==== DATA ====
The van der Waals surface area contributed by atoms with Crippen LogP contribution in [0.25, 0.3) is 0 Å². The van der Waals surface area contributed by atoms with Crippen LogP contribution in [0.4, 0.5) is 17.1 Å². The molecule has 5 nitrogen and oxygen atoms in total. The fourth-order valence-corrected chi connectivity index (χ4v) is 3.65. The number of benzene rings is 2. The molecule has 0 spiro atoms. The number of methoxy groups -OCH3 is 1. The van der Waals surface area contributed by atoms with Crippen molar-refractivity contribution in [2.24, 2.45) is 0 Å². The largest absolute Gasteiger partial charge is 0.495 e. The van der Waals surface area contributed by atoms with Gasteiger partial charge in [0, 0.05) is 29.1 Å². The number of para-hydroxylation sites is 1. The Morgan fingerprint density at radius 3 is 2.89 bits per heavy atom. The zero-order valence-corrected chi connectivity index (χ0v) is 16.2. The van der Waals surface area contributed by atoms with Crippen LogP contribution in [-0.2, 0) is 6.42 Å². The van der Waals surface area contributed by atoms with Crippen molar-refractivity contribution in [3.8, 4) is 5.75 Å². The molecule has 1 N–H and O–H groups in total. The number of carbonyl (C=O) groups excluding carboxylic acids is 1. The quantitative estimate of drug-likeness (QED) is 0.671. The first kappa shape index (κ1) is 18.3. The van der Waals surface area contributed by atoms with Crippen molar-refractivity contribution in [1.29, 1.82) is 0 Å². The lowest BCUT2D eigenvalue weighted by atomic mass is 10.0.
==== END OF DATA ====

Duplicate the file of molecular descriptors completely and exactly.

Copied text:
The van der Waals surface area contributed by atoms with Crippen LogP contribution in [0.25, 0.3) is 0 Å². The van der Waals surface area contributed by atoms with Crippen LogP contribution in [0.4, 0.5) is 17.1 Å². The molecule has 5 nitrogen and oxygen atoms in total. The fourth-order valence-corrected chi connectivity index (χ4v) is 3.65. The number of benzene rings is 2. The molecule has 0 spiro atoms. The number of methoxy groups -OCH3 is 1. The van der Waals surface area contributed by atoms with Crippen molar-refractivity contribution in [2.24, 2.45) is 0 Å². The largest absolute Gasteiger partial charge is 0.495 e. The van der Waals surface area contributed by atoms with Gasteiger partial charge in [0, 0.05) is 29.1 Å². The number of para-hydroxylation sites is 1. The Morgan fingerprint density at radius 3 is 2.89 bits per heavy atom. The zero-order valence-corrected chi connectivity index (χ0v) is 16.2. The van der Waals surface area contributed by atoms with Crippen LogP contribution in [-0.2, 0) is 6.42 Å². The van der Waals surface area contributed by atoms with Crippen molar-refractivity contribution in [3.8, 4) is 5.75 Å². The molecule has 1 N–H and O–H groups in total. The number of carbonyl (C=O) groups excluding carboxylic acids is 1. The quantitative estimate of drug-likeness (QED) is 0.671. The first kappa shape index (κ1) is 18.3. The van der Waals surface area contributed by atoms with Crippen molar-refractivity contribution in [1.29, 1.82) is 0 Å². The lowest BCUT2D eigenvalue weighted by atomic mass is 10.0.